“It’s a lot to do with opportunities. I’ve always said to Caoimhe, you need to know what you’re going to be at the end of it, you need to see your goal.

“I think a lot of the youth, they might fall behind in their schoolwork, and then it’s just like a snowball effect. Once they become distant they become more susceptible to that [dissident] sort of mindset and they can be easily manipulated.”

Bad situation

O’Reilly has seen this for herself first hand. “There are friends I had in fourth year, and I realised they weren’t good to be hanging around with. I realised I needed to get out of that situation and focus on my work, and when I look now they’re not doing so well. I took myself out of that bad situation, whereas they didn’t.

“It’s about what you’ve been brought up to know. I’ve been brought up being told that this [dissidents] isn’t good, but you don’t know if they had any discipline or what their mummies or daddies said to them. Or even if they had anything said to them. [Being involved with] the dissidents just depends on how you were brought up. But that’s only a few people, not a whole entire estate.”

I think everybody in Derry kind of lives in a bubble, and it’s good to get out of it

In the wake of the murder of McKee, much has been written about the problems of Creggan – the lack of employment, the lack of opportunities, the lack of hope among its young people, all of which, it is argued, lead some teenagers to fall under the sway of older dissident republicans.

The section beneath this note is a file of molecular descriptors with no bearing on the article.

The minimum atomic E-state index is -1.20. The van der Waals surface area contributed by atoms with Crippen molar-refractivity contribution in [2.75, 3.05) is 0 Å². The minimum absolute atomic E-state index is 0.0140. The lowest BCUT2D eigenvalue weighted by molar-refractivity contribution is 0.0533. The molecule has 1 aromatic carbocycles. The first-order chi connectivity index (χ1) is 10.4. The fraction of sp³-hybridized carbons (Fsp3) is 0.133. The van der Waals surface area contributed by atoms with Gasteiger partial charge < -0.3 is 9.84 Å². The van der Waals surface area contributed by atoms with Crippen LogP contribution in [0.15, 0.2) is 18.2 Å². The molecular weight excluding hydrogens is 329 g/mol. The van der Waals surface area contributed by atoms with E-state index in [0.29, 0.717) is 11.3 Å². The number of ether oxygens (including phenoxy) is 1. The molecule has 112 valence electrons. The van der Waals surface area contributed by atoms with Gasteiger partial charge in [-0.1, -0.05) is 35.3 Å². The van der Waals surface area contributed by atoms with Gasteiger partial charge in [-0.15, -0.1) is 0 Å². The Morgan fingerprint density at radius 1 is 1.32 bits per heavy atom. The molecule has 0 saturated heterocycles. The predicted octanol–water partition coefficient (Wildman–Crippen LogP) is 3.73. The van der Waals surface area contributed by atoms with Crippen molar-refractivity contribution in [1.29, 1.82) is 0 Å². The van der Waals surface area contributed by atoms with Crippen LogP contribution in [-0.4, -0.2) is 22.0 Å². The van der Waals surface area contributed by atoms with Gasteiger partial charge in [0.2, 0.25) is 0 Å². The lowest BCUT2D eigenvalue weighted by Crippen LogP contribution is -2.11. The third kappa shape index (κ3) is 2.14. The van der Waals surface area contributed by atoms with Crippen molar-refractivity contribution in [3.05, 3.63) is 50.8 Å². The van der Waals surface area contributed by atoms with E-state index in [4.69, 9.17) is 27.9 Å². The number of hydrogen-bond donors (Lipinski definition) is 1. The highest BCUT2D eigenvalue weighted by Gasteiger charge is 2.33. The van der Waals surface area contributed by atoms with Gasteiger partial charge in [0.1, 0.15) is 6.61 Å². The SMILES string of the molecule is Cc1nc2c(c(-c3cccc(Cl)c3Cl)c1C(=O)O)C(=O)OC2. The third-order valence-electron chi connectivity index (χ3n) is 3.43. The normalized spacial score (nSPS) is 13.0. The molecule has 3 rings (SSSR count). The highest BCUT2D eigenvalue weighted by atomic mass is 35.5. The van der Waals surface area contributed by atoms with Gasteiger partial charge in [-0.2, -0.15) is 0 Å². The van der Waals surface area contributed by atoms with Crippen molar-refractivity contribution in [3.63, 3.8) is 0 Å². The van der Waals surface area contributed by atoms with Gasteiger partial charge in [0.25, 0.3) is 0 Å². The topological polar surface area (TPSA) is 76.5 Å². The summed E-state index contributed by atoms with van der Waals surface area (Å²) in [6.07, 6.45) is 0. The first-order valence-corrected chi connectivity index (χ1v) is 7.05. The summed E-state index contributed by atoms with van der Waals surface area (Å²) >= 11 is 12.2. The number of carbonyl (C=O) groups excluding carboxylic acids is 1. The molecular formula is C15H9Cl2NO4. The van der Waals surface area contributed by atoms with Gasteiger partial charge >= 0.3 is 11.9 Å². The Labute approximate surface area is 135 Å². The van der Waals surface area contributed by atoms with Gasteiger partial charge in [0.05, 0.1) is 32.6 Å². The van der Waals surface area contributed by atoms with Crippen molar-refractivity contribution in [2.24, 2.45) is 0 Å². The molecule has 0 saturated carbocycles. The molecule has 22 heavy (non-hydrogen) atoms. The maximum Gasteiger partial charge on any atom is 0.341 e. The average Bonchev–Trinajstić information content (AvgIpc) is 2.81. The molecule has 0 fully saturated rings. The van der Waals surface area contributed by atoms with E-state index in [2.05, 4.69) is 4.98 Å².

Yet in Creggan there is widespread concern that the entire area has been publicly condemned for the actions of a few, and that decades-long progress in peace-building and economic regeneration has been ignored in favour of sensationalist headlines.

“I’ve never lived anywhere else apart from Creggan,” says O’Reilly. “I like it, most of my friends are from Creggan, and all the parks they’re building is better than empty space. And they’re building a new youth club at the moment – it’s a great way to get everybody off the streets.”

Two streets away

Her mother Sabrina is Creggan born and bred; her own mother lives two streets away. “Had she [Sabrina] had her way we would have lived on the same street,” says Doherty. This is typical of Derry; a house in Creggan is much sought after.

“I sound like my father,” says Doherty, “but when I look around now at all the new housing developments, I can remember when they were all fields.

“The council and the government are trying, and I can see where there are younger politicians coming through now who have fresh ideas and who weren’t part of the Troubles.

“This is a nationalist area, and it’s always going to be a nationalist area, but it’s nearly like we’ve taken a step beyond the ex-prisoners and moved on to the next generation of politicians, and they have the same issues and concerns as Caoimhe.”

For O’Reilly those concerns are clear. “It’s just to see something different from Derry. You never forget history, you have to learn from it. But we’re a new generation, and we’re trying to learn from those mistakes and try to grow together rather than grow apart so that it doesn’t happen again.

“I think everybody in Derry kind of lives in a bubble, and it’s good to get out of it. There’s so much has happened elsewhere in the world, and it’s good to see how they’ve got over things and dealt with them. That’s why I want to travel after I get my education, and make a good future.”